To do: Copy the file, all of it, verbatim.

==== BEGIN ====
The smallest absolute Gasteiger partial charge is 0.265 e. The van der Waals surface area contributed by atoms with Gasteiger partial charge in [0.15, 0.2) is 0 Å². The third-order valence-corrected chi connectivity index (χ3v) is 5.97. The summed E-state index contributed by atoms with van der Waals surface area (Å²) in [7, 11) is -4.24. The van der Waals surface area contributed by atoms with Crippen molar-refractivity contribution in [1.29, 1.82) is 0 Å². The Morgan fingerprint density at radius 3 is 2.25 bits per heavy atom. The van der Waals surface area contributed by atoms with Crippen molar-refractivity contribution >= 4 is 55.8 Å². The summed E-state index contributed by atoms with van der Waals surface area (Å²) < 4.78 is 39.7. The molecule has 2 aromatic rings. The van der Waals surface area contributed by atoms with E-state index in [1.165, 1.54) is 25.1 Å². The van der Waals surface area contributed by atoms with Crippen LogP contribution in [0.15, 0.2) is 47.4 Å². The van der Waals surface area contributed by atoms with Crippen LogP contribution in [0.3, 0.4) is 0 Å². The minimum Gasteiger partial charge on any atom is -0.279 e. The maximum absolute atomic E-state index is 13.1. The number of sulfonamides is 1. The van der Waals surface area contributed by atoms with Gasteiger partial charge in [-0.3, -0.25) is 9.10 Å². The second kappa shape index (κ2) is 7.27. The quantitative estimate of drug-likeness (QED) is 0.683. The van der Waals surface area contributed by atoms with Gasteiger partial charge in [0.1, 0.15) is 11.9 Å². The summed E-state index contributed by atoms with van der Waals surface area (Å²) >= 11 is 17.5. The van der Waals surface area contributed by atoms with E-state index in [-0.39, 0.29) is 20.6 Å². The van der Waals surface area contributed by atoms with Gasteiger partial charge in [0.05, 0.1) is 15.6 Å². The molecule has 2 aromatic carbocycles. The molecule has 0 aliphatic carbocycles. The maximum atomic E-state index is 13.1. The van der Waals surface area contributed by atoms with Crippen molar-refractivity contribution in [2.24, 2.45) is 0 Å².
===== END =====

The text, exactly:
The smallest absolute Gasteiger partial charge is 0.265 e. The van der Waals surface area contributed by atoms with Gasteiger partial charge in [0.15, 0.2) is 0 Å². The third-order valence-corrected chi connectivity index (χ3v) is 5.97. The summed E-state index contributed by atoms with van der Waals surface area (Å²) in [7, 11) is -4.24. The van der Waals surface area contributed by atoms with Crippen molar-refractivity contribution in [1.29, 1.82) is 0 Å². The Morgan fingerprint density at radius 3 is 2.25 bits per heavy atom. The van der Waals surface area contributed by atoms with Crippen molar-refractivity contribution >= 4 is 55.8 Å². The summed E-state index contributed by atoms with van der Waals surface area (Å²) < 4.78 is 39.7. The molecule has 2 aromatic rings. The van der Waals surface area contributed by atoms with E-state index in [1.165, 1.54) is 25.1 Å². The van der Waals surface area contributed by atoms with Crippen LogP contribution in [0.15, 0.2) is 47.4 Å². The van der Waals surface area contributed by atoms with Crippen LogP contribution in [0.3, 0.4) is 0 Å². The minimum Gasteiger partial charge on any atom is -0.279 e. The maximum absolute atomic E-state index is 13.1. The number of sulfonamides is 1. The van der Waals surface area contributed by atoms with Gasteiger partial charge in [-0.3, -0.25) is 9.10 Å². The second kappa shape index (κ2) is 7.27. The quantitative estimate of drug-likeness (QED) is 0.683. The van der Waals surface area contributed by atoms with Gasteiger partial charge in [0.1, 0.15) is 11.9 Å². The summed E-state index contributed by atoms with van der Waals surface area (Å²) >= 11 is 17.5. The van der Waals surface area contributed by atoms with E-state index in [-0.39, 0.29) is 20.6 Å². The van der Waals surface area contributed by atoms with Gasteiger partial charge in [0.05, 0.1) is 15.6 Å². The molecule has 2 aromatic carbocycles. The molecule has 0 aliphatic carbocycles. The maximum atomic E-state index is 13.1. The van der Waals surface area contributed by atoms with Crippen molar-refractivity contribution in [2.24, 2.45) is 0 Å².